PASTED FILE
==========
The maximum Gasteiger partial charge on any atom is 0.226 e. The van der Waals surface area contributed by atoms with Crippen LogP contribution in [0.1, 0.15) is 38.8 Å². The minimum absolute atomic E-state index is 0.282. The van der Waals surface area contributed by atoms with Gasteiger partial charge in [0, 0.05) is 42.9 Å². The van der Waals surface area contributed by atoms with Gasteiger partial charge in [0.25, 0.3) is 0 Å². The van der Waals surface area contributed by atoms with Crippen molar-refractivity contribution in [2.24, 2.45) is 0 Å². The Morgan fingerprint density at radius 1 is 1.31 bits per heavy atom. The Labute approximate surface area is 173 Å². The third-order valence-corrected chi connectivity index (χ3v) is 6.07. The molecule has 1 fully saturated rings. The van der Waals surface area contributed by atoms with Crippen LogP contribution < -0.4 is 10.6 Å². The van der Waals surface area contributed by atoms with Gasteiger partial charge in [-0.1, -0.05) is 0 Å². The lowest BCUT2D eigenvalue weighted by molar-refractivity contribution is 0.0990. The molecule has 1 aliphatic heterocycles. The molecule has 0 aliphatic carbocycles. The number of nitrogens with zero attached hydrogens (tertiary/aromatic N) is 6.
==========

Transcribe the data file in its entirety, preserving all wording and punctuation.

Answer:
The maximum Gasteiger partial charge on any atom is 0.226 e. The van der Waals surface area contributed by atoms with Crippen LogP contribution in [0.1, 0.15) is 38.8 Å². The minimum absolute atomic E-state index is 0.282. The van der Waals surface area contributed by atoms with Gasteiger partial charge in [0, 0.05) is 42.9 Å². The van der Waals surface area contributed by atoms with Gasteiger partial charge in [0.25, 0.3) is 0 Å². The van der Waals surface area contributed by atoms with Crippen molar-refractivity contribution in [2.24, 2.45) is 0 Å². The Morgan fingerprint density at radius 1 is 1.31 bits per heavy atom. The Labute approximate surface area is 173 Å². The third-order valence-corrected chi connectivity index (χ3v) is 6.07. The molecule has 1 fully saturated rings. The van der Waals surface area contributed by atoms with Crippen LogP contribution < -0.4 is 10.6 Å². The van der Waals surface area contributed by atoms with Gasteiger partial charge in [-0.1, -0.05) is 0 Å². The lowest BCUT2D eigenvalue weighted by molar-refractivity contribution is 0.0990. The molecule has 1 aliphatic heterocycles. The molecule has 0 aliphatic carbocycles. The number of nitrogens with zero attached hydrogens (tertiary/aromatic N) is 6.